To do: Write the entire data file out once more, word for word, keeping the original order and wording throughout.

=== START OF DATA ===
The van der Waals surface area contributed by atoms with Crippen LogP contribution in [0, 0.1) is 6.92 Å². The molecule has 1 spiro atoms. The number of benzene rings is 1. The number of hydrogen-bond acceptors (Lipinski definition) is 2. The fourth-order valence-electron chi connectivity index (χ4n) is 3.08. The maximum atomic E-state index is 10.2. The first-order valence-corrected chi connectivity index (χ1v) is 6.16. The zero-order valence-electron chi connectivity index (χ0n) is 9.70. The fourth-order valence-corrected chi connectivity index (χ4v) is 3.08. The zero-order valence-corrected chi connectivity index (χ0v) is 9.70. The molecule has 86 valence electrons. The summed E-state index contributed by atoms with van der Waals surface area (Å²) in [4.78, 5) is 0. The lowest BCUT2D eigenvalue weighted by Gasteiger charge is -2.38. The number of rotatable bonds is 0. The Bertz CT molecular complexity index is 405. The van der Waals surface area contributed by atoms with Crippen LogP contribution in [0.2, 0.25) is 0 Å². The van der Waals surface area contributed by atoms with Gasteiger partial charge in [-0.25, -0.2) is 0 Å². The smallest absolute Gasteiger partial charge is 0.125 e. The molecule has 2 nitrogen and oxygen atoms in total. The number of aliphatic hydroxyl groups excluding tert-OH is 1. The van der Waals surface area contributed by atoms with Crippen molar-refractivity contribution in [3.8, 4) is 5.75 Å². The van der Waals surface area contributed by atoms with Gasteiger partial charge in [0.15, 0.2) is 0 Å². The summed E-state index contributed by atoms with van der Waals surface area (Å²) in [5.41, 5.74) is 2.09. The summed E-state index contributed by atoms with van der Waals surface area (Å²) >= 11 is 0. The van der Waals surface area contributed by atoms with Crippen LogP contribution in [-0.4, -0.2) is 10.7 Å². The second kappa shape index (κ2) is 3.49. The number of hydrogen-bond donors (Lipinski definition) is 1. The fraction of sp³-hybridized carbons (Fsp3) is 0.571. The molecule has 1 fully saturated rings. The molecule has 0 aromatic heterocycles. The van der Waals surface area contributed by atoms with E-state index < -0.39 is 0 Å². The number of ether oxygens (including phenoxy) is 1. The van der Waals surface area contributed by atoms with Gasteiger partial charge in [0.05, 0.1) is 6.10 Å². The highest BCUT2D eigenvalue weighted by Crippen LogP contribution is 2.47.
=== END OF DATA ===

The van der Waals surface area contributed by atoms with Crippen LogP contribution in [0, 0.1) is 6.92 Å². The molecule has 1 spiro atoms. The number of benzene rings is 1. The number of hydrogen-bond acceptors (Lipinski definition) is 2. The fourth-order valence-electron chi connectivity index (χ4n) is 3.08. The maximum atomic E-state index is 10.2. The first-order valence-corrected chi connectivity index (χ1v) is 6.16. The zero-order valence-electron chi connectivity index (χ0n) is 9.70. The fourth-order valence-corrected chi connectivity index (χ4v) is 3.08. The zero-order valence-corrected chi connectivity index (χ0v) is 9.70. The molecule has 86 valence electrons. The summed E-state index contributed by atoms with van der Waals surface area (Å²) in [4.78, 5) is 0. The lowest BCUT2D eigenvalue weighted by Gasteiger charge is -2.38. The number of rotatable bonds is 0. The Bertz CT molecular complexity index is 405. The van der Waals surface area contributed by atoms with Crippen LogP contribution in [0.2, 0.25) is 0 Å². The van der Waals surface area contributed by atoms with Gasteiger partial charge in [-0.25, -0.2) is 0 Å². The smallest absolute Gasteiger partial charge is 0.125 e. The molecule has 2 nitrogen and oxygen atoms in total. The number of aliphatic hydroxyl groups excluding tert-OH is 1. The van der Waals surface area contributed by atoms with Crippen molar-refractivity contribution in [3.8, 4) is 5.75 Å². The van der Waals surface area contributed by atoms with Gasteiger partial charge in [0.15, 0.2) is 0 Å². The summed E-state index contributed by atoms with van der Waals surface area (Å²) in [5.41, 5.74) is 2.09. The summed E-state index contributed by atoms with van der Waals surface area (Å²) >= 11 is 0. The van der Waals surface area contributed by atoms with Crippen LogP contribution in [-0.4, -0.2) is 10.7 Å². The second kappa shape index (κ2) is 3.49. The number of hydrogen-bond donors (Lipinski definition) is 1. The fraction of sp³-hybridized carbons (Fsp3) is 0.571. The molecule has 1 fully saturated rings. The molecule has 0 aromatic heterocycles. The van der Waals surface area contributed by atoms with E-state index < -0.39 is 0 Å². The number of ether oxygens (including phenoxy) is 1. The van der Waals surface area contributed by atoms with Gasteiger partial charge in [0.05, 0.1) is 6.10 Å². The highest BCUT2D eigenvalue weighted by Crippen LogP contribution is 2.47.